Power was restored in Morgan City around 1 a.m. today after a nine-hour outage that was a direct result of the June 26 explosive fire at the Joseph J. Cefalu Sr. Municipal Steam Plant.
City Utility Director Bill Cefalu said residents should “be prepared until we get the transformer up to 20 megawatts. It’s a touchy situation. This can happen to us again.”
That could take a couple weeks to accomplish.
Currently, all three pieces of the Morgan City power generation puzzle are working, but all have problems.
Unit 4 is generating power at 100 percent of its capacity, but only because the control valve that allows gas to flow to relight the boiler has been bypassed.
Unit 3 can only generate 9 MW, instead of its normal 15, because only three of its four boiler tubes are functioning.
The replacement transformer is on the grid and currently bringing 7 MW of power into the city from Cleco. However, it has a bad tap changer on it. Basically, the part, when working, allows crews to raise and lower the amount of power the city takes in via the transformer. The way it is currently working, crews can raise the amount the city takes in from the control room, but they must go to the transformer and lower the amount being taken in manually.
Cefalu said when the transformer gets to 20 MW, it will be able to hold enough load to take one of the generators offline for repairs. He did say that he believes the transformer can hold the entire city in an emergency situation if it needs to.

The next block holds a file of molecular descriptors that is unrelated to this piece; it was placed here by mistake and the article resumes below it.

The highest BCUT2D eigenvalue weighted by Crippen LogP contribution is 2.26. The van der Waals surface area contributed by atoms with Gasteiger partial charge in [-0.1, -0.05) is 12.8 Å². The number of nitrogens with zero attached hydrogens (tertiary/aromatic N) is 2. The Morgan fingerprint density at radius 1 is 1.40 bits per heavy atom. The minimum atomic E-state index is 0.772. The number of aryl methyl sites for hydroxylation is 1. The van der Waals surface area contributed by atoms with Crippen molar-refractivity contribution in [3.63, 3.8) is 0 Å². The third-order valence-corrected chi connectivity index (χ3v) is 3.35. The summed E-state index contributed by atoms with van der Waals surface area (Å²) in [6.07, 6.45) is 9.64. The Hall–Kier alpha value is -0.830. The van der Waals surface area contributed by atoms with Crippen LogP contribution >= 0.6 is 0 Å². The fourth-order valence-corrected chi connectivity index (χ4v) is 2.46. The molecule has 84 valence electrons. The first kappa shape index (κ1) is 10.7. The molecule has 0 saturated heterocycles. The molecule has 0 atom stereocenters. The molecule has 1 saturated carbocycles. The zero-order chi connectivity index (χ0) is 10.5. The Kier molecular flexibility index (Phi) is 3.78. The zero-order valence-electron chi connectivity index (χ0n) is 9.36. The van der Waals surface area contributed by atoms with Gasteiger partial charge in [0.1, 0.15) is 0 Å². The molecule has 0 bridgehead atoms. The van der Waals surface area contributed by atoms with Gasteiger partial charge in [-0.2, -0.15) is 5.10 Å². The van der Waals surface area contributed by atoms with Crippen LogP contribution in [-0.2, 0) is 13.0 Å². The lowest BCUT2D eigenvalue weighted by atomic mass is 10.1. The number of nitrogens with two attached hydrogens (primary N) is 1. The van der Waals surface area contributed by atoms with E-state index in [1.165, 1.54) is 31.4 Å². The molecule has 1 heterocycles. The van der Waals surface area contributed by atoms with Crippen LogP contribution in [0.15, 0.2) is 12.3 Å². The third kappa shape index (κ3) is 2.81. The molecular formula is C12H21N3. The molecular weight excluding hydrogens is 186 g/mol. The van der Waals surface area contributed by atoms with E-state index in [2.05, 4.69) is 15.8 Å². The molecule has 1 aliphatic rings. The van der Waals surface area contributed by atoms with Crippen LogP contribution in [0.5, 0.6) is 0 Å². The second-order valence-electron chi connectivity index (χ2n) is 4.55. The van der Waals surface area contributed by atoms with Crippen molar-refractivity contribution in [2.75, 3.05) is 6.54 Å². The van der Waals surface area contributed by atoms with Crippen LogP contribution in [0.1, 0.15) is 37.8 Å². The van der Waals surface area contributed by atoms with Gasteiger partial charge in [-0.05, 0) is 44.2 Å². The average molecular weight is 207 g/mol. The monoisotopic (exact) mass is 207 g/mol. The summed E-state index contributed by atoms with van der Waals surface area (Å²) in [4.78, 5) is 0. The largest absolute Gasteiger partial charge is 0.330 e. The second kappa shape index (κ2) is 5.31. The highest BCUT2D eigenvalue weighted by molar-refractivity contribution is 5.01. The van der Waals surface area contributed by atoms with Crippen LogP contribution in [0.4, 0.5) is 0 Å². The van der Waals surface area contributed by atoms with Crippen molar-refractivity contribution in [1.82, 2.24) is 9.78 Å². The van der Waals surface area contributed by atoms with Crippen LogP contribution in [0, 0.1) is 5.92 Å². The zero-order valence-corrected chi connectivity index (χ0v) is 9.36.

Peak load for the city has been 41 MW, which the city generally does not see until August or September. With the record heat in June, Morgan City has already hit that peak load several times. The transformer is rated to perform at 50 MW.
“The transformer is the key to stability in the system over time,” Cefalu said.
What happened Tuesday
Unit 4 — one of the two generators at the plant that had been powering the city while the transformer damaged in explosion was replaced — tripped at 4 p.m. At this point, Unit 3, the smaller of the pair, was carrying the city by itself and tripped because of a safety mechanism that keeps it from overloading.
City crews cranked up the diesel generators in an attempt to restart Units 3 and 4. Unit 3 had only three of its four boiler tubes functioning, while Unit 4 was having problems with its control valve that allows gas to flow to relight the boiler, Cefalu said.
Successive tries got Unit 3 up and running over the course of the evening, but the unit tripped twice more. The goal was to first get power to the hospital and an assisted living facility that does not have a generator, according to Cefalu.
Unit 4 came up once around 10 p.m. By 11 p.m. about ¾ of the city had power when the unit tripped, and the city went dark again.
Once the transformer came online around 1 a.m., power was restored to the city.